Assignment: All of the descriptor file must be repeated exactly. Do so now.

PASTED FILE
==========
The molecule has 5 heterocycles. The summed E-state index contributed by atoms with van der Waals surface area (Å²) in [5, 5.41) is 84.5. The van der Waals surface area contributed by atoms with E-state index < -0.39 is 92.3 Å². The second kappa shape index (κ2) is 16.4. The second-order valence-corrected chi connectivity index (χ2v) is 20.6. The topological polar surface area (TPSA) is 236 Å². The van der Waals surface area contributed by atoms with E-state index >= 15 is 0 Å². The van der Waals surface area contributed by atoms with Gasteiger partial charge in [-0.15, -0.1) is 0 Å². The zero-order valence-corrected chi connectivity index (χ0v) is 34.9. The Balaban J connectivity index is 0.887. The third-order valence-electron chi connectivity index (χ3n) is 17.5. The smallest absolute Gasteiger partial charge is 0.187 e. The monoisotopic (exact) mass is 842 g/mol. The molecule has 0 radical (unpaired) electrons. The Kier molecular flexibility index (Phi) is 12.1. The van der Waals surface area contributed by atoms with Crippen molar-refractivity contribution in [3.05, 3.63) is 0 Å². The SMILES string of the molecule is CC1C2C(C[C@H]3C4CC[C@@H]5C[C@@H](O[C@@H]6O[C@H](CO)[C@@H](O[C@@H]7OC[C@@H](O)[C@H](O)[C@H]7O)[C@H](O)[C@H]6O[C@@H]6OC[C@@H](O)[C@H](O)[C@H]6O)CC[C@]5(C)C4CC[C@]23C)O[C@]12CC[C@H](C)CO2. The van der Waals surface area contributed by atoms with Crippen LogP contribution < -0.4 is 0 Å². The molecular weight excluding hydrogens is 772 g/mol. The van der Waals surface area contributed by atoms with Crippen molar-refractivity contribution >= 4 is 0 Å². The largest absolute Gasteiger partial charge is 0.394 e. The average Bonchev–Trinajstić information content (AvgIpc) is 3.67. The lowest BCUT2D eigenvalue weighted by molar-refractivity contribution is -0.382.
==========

The molecule has 5 heterocycles. The summed E-state index contributed by atoms with van der Waals surface area (Å²) in [5, 5.41) is 84.5. The van der Waals surface area contributed by atoms with E-state index < -0.39 is 92.3 Å². The second kappa shape index (κ2) is 16.4. The second-order valence-corrected chi connectivity index (χ2v) is 20.6. The topological polar surface area (TPSA) is 236 Å². The van der Waals surface area contributed by atoms with E-state index >= 15 is 0 Å². The van der Waals surface area contributed by atoms with Gasteiger partial charge in [-0.15, -0.1) is 0 Å². The zero-order valence-corrected chi connectivity index (χ0v) is 34.9. The Balaban J connectivity index is 0.887. The third-order valence-electron chi connectivity index (χ3n) is 17.5. The smallest absolute Gasteiger partial charge is 0.187 e. The monoisotopic (exact) mass is 842 g/mol. The molecule has 0 radical (unpaired) electrons. The Kier molecular flexibility index (Phi) is 12.1. The van der Waals surface area contributed by atoms with Crippen molar-refractivity contribution in [3.05, 3.63) is 0 Å². The SMILES string of the molecule is CC1C2C(C[C@H]3C4CC[C@@H]5C[C@@H](O[C@@H]6O[C@H](CO)[C@@H](O[C@@H]7OC[C@@H](O)[C@H](O)[C@H]7O)[C@H](O)[C@H]6O[C@@H]6OC[C@@H](O)[C@H](O)[C@H]6O)CC[C@]5(C)C4CC[C@]23C)O[C@]12CC[C@H](C)CO2. The van der Waals surface area contributed by atoms with Crippen LogP contribution < -0.4 is 0 Å². The molecular weight excluding hydrogens is 772 g/mol. The van der Waals surface area contributed by atoms with Crippen molar-refractivity contribution >= 4 is 0 Å². The largest absolute Gasteiger partial charge is 0.394 e. The average Bonchev–Trinajstić information content (AvgIpc) is 3.67. The lowest BCUT2D eigenvalue weighted by molar-refractivity contribution is -0.382.